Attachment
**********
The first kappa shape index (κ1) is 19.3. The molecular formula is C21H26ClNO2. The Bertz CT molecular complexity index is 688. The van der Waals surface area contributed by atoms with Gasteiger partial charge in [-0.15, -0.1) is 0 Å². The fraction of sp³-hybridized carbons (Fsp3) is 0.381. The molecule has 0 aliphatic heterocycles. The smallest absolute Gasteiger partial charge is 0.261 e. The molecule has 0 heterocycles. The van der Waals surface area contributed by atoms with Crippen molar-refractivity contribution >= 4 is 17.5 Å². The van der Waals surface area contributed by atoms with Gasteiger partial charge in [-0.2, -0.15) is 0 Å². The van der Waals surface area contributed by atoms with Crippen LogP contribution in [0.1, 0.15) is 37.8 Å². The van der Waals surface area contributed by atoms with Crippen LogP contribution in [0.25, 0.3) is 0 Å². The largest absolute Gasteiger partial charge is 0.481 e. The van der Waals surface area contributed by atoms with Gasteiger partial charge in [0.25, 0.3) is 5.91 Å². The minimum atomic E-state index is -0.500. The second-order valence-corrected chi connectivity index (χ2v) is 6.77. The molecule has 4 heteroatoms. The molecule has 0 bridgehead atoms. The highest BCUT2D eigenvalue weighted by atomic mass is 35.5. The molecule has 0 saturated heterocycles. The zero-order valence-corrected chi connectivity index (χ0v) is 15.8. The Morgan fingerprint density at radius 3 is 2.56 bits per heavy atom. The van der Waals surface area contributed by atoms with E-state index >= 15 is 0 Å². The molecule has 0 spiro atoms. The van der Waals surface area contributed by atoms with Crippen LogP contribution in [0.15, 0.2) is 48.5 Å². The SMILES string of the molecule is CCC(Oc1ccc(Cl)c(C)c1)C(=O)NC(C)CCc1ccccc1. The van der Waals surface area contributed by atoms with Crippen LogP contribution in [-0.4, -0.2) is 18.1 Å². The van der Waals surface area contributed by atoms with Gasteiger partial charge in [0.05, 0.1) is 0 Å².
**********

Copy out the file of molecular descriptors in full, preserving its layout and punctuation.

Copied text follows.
The first kappa shape index (κ1) is 19.3. The molecular formula is C21H26ClNO2. The Bertz CT molecular complexity index is 688. The van der Waals surface area contributed by atoms with Gasteiger partial charge in [-0.15, -0.1) is 0 Å². The fraction of sp³-hybridized carbons (Fsp3) is 0.381. The molecule has 0 aliphatic heterocycles. The smallest absolute Gasteiger partial charge is 0.261 e. The molecule has 0 heterocycles. The van der Waals surface area contributed by atoms with Crippen molar-refractivity contribution >= 4 is 17.5 Å². The van der Waals surface area contributed by atoms with Gasteiger partial charge in [-0.2, -0.15) is 0 Å². The van der Waals surface area contributed by atoms with Crippen LogP contribution in [0.1, 0.15) is 37.8 Å². The van der Waals surface area contributed by atoms with Crippen LogP contribution in [0.25, 0.3) is 0 Å². The largest absolute Gasteiger partial charge is 0.481 e. The van der Waals surface area contributed by atoms with Gasteiger partial charge in [0.25, 0.3) is 5.91 Å². The minimum atomic E-state index is -0.500. The second-order valence-corrected chi connectivity index (χ2v) is 6.77. The molecule has 4 heteroatoms. The molecule has 0 bridgehead atoms. The highest BCUT2D eigenvalue weighted by atomic mass is 35.5. The molecule has 0 saturated heterocycles. The zero-order valence-corrected chi connectivity index (χ0v) is 15.8. The Morgan fingerprint density at radius 3 is 2.56 bits per heavy atom. The van der Waals surface area contributed by atoms with E-state index >= 15 is 0 Å². The molecule has 0 spiro atoms. The van der Waals surface area contributed by atoms with Crippen LogP contribution in [0.15, 0.2) is 48.5 Å². The SMILES string of the molecule is CCC(Oc1ccc(Cl)c(C)c1)C(=O)NC(C)CCc1ccccc1. The van der Waals surface area contributed by atoms with Crippen LogP contribution in [-0.4, -0.2) is 18.1 Å². The van der Waals surface area contributed by atoms with Gasteiger partial charge in [0.05, 0.1) is 0 Å².